Rock/pop Clubs by Night
Rock/Pop Club Directory
Rock/Pop Bands in Town
Jazz Clubs by Night
Jazz Club Directory
Jazz Bands in Town
THE STATEMENT ISSUED by the Vatican’s Congregation for the Doctrine of the Faith on same-sex marriage last week is so offensive, so mind-bogglingly insulting and arrogant, that it is hard to know where to begin.
Overseen by Joseph Cardinal Ratzinger, the right-hand man to Pope John Paul II (and, for all we know, the acting pope in these final days of John Paul’s papacy), the document is an incomparable mix of hate, smug self-righteousness, and finger-wagging by out-of-touch, sex-obsessed old men who have long since lost the right to wag their fingers at anyone.
Turn to any page and you’re bound to get angry. Some might find that their eyes alight upon Section Four, which says in part, "Sacred Scripture condemns homosexual acts ‘as a serious depravity.... This judgment of Scripture does not of course permit us to conclude that all those who suffer from this anomaly are personally responsible for it, but it does attest to the fact that homosexual acts are intrinsically disordered.’"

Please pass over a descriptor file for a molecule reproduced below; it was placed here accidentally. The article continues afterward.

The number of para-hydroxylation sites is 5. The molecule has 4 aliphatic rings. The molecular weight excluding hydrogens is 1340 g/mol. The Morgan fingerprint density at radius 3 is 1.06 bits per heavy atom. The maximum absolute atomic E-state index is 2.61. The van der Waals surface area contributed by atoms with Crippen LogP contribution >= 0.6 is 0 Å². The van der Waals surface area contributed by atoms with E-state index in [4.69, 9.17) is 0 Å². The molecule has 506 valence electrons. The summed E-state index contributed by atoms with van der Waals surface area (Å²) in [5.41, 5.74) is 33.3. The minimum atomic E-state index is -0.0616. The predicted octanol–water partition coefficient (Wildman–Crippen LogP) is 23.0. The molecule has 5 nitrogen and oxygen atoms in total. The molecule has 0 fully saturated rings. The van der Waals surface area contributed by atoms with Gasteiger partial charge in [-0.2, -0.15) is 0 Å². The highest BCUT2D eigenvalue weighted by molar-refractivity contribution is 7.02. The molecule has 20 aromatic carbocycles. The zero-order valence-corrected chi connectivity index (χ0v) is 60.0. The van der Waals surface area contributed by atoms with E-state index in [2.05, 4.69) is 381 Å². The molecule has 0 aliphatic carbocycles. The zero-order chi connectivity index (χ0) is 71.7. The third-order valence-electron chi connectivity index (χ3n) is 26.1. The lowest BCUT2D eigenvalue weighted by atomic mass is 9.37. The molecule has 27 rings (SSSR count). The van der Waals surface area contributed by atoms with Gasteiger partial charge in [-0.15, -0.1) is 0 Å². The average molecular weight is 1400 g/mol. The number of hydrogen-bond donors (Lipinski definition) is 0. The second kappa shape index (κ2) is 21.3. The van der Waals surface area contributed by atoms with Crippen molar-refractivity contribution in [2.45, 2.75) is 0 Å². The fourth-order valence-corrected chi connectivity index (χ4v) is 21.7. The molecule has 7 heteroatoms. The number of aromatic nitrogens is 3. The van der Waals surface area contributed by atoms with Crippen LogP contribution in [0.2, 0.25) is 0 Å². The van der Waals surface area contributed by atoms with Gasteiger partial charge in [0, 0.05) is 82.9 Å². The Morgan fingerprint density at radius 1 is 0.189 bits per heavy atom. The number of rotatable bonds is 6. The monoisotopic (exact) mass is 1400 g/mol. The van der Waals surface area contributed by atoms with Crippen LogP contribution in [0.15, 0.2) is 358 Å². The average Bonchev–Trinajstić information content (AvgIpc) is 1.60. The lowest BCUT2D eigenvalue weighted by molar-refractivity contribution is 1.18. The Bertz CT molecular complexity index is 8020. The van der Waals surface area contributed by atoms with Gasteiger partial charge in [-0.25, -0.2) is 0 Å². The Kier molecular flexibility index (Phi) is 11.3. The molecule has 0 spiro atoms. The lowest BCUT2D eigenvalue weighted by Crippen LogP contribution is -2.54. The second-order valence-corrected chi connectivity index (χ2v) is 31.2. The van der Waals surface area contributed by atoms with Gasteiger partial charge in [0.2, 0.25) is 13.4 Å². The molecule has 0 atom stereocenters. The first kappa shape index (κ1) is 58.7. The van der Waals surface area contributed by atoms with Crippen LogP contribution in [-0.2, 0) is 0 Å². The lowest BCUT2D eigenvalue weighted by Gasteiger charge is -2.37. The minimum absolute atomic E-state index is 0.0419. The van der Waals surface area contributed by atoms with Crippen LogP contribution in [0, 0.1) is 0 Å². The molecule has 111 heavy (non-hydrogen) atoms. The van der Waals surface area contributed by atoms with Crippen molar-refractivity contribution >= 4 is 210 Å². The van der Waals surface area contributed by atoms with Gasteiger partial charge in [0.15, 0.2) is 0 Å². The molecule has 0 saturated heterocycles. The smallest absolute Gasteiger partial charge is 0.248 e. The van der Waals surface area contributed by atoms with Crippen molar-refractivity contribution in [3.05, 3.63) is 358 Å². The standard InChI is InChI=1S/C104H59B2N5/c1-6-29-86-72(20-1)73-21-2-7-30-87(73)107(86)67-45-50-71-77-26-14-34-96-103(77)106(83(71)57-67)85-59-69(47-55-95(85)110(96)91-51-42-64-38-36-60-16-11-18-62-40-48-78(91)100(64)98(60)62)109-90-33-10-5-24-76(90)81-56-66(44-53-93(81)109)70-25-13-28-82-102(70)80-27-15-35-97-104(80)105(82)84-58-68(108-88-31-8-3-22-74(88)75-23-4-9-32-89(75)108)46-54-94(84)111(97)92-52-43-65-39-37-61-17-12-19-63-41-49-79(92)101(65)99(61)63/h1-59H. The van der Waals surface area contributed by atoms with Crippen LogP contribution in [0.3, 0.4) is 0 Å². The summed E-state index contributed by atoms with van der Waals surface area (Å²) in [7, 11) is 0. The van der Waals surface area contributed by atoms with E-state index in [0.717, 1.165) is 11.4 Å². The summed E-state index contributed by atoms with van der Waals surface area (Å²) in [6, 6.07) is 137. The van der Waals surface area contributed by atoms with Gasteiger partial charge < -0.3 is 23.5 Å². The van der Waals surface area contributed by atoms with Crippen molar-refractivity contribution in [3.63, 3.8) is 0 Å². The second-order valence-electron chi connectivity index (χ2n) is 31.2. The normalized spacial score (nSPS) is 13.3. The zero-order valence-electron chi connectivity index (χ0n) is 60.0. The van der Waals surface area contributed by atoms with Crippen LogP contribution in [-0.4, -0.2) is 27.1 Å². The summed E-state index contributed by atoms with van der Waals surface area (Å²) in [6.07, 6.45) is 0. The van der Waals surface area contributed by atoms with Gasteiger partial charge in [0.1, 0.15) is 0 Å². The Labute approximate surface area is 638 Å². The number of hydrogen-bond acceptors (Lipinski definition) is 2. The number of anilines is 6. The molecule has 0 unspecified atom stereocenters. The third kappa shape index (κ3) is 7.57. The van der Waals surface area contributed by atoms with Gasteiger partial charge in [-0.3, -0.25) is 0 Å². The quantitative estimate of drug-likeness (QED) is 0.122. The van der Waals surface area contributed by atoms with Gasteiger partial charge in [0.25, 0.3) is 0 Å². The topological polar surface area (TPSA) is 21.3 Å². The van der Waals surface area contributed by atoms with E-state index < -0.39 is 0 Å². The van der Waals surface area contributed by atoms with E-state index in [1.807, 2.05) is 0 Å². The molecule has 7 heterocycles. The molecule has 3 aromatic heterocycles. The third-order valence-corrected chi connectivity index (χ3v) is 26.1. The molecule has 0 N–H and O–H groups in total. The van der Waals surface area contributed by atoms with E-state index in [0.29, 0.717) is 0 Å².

Now, that’s certainly a novel way of rewording the old canard much favored by those who like to offer up their hatemongering with a wink and a smile: Love the sinner, hate the sin. I suppose it would be asking too much of Ratzinger to pay any attention to the American Psychological Association, which found a generation ago that lesbians and gay men are not suffering from any "disorder" whatsoever.
Besides, Ratzinger’s got footnotes. This particular passage references Romans, I Corinthians, I Timothy, and — most impressive — one of the Church’s own previous declarations on homosexuality, Persona humana, from 1975. I haven’t read that earlier statement, but I’m willing to bet on who gets labeled as inhumana.
Moving right along, here’s Section Seven, which opposes adoption by gay and lesbian couples. Without a shred of irony or even basic self-awareness, Ratzinger instructs: "Allowing children to be adopted by persons living in such unions would actually mean doing violence to these children, in the sense that their condition of dependency would be used to place them in an environment that is not conducive to their full human development." Indeed, the statement continues, gay adoptions may even go against the United Nations Convention on the Rights of the Child.